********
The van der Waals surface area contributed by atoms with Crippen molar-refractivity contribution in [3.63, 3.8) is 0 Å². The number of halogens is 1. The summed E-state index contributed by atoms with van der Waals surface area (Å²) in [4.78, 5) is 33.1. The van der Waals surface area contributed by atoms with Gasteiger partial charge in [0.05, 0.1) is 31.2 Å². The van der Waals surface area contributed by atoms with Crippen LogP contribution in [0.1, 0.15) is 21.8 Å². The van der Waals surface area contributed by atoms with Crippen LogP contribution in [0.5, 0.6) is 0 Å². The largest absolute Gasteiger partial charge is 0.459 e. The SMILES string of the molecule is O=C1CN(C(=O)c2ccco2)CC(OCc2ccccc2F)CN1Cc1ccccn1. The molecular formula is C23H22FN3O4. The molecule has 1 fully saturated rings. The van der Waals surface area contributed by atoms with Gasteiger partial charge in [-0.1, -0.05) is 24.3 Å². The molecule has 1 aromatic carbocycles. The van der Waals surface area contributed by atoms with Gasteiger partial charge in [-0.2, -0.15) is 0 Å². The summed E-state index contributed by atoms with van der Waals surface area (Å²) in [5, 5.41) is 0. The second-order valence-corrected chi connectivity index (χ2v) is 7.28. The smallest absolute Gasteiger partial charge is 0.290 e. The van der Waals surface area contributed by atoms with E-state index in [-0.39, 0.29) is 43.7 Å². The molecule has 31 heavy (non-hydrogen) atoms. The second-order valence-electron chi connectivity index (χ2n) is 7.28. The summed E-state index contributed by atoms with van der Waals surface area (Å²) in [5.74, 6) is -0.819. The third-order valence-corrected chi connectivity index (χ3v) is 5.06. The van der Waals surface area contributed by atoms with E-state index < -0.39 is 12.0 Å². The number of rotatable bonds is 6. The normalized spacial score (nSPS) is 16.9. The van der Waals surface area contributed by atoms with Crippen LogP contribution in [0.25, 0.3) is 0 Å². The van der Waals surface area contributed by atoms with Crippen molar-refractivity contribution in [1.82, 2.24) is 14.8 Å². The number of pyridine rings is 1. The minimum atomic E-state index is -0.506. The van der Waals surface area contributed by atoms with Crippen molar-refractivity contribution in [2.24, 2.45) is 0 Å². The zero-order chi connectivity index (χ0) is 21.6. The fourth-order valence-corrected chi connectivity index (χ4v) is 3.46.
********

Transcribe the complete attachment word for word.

The van der Waals surface area contributed by atoms with Crippen molar-refractivity contribution in [3.63, 3.8) is 0 Å². The number of halogens is 1. The summed E-state index contributed by atoms with van der Waals surface area (Å²) in [4.78, 5) is 33.1. The van der Waals surface area contributed by atoms with Gasteiger partial charge in [0.05, 0.1) is 31.2 Å². The van der Waals surface area contributed by atoms with Crippen LogP contribution in [0.1, 0.15) is 21.8 Å². The van der Waals surface area contributed by atoms with Crippen LogP contribution in [0.5, 0.6) is 0 Å². The largest absolute Gasteiger partial charge is 0.459 e. The SMILES string of the molecule is O=C1CN(C(=O)c2ccco2)CC(OCc2ccccc2F)CN1Cc1ccccn1. The molecular formula is C23H22FN3O4. The molecule has 1 fully saturated rings. The van der Waals surface area contributed by atoms with Gasteiger partial charge in [-0.1, -0.05) is 24.3 Å². The molecule has 1 aromatic carbocycles. The van der Waals surface area contributed by atoms with Gasteiger partial charge in [-0.2, -0.15) is 0 Å². The summed E-state index contributed by atoms with van der Waals surface area (Å²) in [5, 5.41) is 0. The second-order valence-corrected chi connectivity index (χ2v) is 7.28. The smallest absolute Gasteiger partial charge is 0.290 e. The van der Waals surface area contributed by atoms with E-state index in [-0.39, 0.29) is 43.7 Å². The molecule has 31 heavy (non-hydrogen) atoms. The second-order valence-electron chi connectivity index (χ2n) is 7.28. The summed E-state index contributed by atoms with van der Waals surface area (Å²) in [5.74, 6) is -0.819. The third-order valence-corrected chi connectivity index (χ3v) is 5.06. The van der Waals surface area contributed by atoms with E-state index < -0.39 is 12.0 Å². The number of rotatable bonds is 6. The normalized spacial score (nSPS) is 16.9. The van der Waals surface area contributed by atoms with Crippen LogP contribution in [0.25, 0.3) is 0 Å². The van der Waals surface area contributed by atoms with Crippen molar-refractivity contribution in [1.82, 2.24) is 14.8 Å². The number of pyridine rings is 1. The minimum atomic E-state index is -0.506. The van der Waals surface area contributed by atoms with Crippen molar-refractivity contribution in [2.24, 2.45) is 0 Å². The zero-order chi connectivity index (χ0) is 21.6. The fourth-order valence-corrected chi connectivity index (χ4v) is 3.46.